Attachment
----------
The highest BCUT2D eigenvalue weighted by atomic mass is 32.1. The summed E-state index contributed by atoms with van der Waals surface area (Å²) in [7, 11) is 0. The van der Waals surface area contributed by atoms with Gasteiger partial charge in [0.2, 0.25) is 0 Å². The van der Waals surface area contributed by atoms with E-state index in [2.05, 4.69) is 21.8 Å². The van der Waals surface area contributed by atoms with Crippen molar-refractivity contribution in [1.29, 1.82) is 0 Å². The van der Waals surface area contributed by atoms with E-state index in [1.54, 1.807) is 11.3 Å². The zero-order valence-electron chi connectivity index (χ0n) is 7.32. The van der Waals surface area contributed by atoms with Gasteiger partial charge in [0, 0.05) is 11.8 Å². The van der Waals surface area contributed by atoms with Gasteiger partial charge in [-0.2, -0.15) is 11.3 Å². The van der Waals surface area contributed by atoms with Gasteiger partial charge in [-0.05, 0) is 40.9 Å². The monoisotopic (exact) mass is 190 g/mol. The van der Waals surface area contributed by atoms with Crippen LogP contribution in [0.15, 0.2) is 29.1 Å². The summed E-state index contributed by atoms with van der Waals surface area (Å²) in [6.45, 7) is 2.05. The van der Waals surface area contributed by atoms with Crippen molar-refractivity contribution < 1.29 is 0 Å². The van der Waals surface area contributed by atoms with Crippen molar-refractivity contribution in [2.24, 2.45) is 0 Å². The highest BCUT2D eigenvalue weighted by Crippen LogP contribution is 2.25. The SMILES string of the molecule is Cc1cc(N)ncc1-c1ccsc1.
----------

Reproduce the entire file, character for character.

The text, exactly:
The highest BCUT2D eigenvalue weighted by atomic mass is 32.1. The summed E-state index contributed by atoms with van der Waals surface area (Å²) in [7, 11) is 0. The van der Waals surface area contributed by atoms with Gasteiger partial charge in [0.2, 0.25) is 0 Å². The van der Waals surface area contributed by atoms with E-state index in [2.05, 4.69) is 21.8 Å². The van der Waals surface area contributed by atoms with Crippen molar-refractivity contribution in [1.29, 1.82) is 0 Å². The van der Waals surface area contributed by atoms with E-state index in [1.54, 1.807) is 11.3 Å². The zero-order valence-electron chi connectivity index (χ0n) is 7.32. The van der Waals surface area contributed by atoms with Gasteiger partial charge in [0, 0.05) is 11.8 Å². The van der Waals surface area contributed by atoms with Gasteiger partial charge in [-0.2, -0.15) is 11.3 Å². The van der Waals surface area contributed by atoms with Gasteiger partial charge in [-0.05, 0) is 40.9 Å². The monoisotopic (exact) mass is 190 g/mol. The van der Waals surface area contributed by atoms with Crippen LogP contribution in [0.15, 0.2) is 29.1 Å². The summed E-state index contributed by atoms with van der Waals surface area (Å²) in [6.45, 7) is 2.05. The van der Waals surface area contributed by atoms with Crippen molar-refractivity contribution < 1.29 is 0 Å². The van der Waals surface area contributed by atoms with Crippen molar-refractivity contribution in [2.24, 2.45) is 0 Å². The highest BCUT2D eigenvalue weighted by Crippen LogP contribution is 2.25. The SMILES string of the molecule is Cc1cc(N)ncc1-c1ccsc1.